Transit Train Wreck Turned Aside: Winners and Losers in Tentative BART Settlement

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Guess who's still here?
If you rode BART to work this morning and came to the horrible realization that not only was your seat cold, but wet, too -- congratulations! You're still a winner. You can still go get a new pair of pants at Ross or Old Navy and get to work in less time than it would have taken to drive your car into the city and find parking.

Obviously commuters are the biggest winners in this averted strike. Like Joni Mitchell warbled, "You don't know what you've got till it's gone"; the only thing worse than bitching about BART is bitching about not having BART to bitch about. If the ATU Local No. 1555 ratifies this tentative accord on Tuesday, Aug 25, this four-month labor vs. management dramafest can finally leave the station. If the union fails to ratify, however, it'd arguably be a mistake akin to "Bowie over Jordan" or those poor Chernobyl technicians' fateful last query, "What does this button do?"

The happy-happy party line coming out of this tentative settlement will surely be that everyone's a winner. The holdout union got a contract its president describes as fair, BART management held its ground, local politicians got to stand behind the podium and offer platitudes, and riders get to risk sitting in horrible things without interruption. And yet there are winners and winners. So who are the winners and losers here? Let's assess:

BART management: BIG WINNERS. Guess what? Sometimes you get what you pay for. BART decided to shell out tens of thousands of dollars to Sam Singer's PR firm -- without waiting for the tiger to jump the fence, mind you -- and relentlessly dispatched its own spokesman, Linton Johnson, at every moment. BART's cash outlay resulted in a slick Web site and effective PR machine allowing management to quickly set the terms of this debate.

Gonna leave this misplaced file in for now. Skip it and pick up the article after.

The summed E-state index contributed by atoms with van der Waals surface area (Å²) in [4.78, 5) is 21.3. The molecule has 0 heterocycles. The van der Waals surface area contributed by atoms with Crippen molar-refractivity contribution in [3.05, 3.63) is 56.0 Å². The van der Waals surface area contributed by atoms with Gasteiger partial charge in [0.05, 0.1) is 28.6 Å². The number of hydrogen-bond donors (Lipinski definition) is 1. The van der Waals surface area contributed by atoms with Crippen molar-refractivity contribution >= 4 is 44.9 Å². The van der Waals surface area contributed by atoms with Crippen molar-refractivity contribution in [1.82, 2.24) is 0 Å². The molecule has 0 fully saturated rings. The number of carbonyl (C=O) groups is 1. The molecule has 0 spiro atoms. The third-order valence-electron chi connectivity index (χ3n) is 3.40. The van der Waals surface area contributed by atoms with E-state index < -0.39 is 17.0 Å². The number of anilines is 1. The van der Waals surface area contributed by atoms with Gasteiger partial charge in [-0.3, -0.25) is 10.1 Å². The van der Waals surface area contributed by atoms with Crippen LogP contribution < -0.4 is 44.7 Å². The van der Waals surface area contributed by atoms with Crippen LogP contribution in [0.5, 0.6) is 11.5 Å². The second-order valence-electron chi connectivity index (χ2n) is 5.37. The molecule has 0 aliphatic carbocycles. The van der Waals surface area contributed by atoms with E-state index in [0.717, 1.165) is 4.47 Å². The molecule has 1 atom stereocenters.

On the other hand, these weren't very difficult terms to set. Even considering the accusations of BART management malfeasance unions were all too happy to bring up -- and the unions' oft- repeated complaint that BART has never had its books audited by an independent authority -- does anyone think the public transit system is rolling in hidden veins of cash? More to the point, in this economy, it was a lot easier for management to explain why workers should be tightening their belts than workers to explain why they should be loosening their belts. Consider that done.

Finally, BART management's aggressive tactics appear to have paid off in the end. After the ATU spurned a four-year contract adopted by the SEIU and AFSCME unions, the BART board unilaterally imposed a harsher one-year deal. This was a crossing of the Rubicon for management -- "Politically, it's a very hard thing to impose on a union," said BART board member Bob Franklin. "That's like them striking. But we got the results we needed to get."

That one-year deal -- which will be tossed if the ATU ratifies the deal now on the table -- accomplished the cuts in 12 months now tentatively stretched over 48. Suddenly, the four-year deal turned down by the ATU was looking better. Remember, "You don't know what you've got till it's gone."
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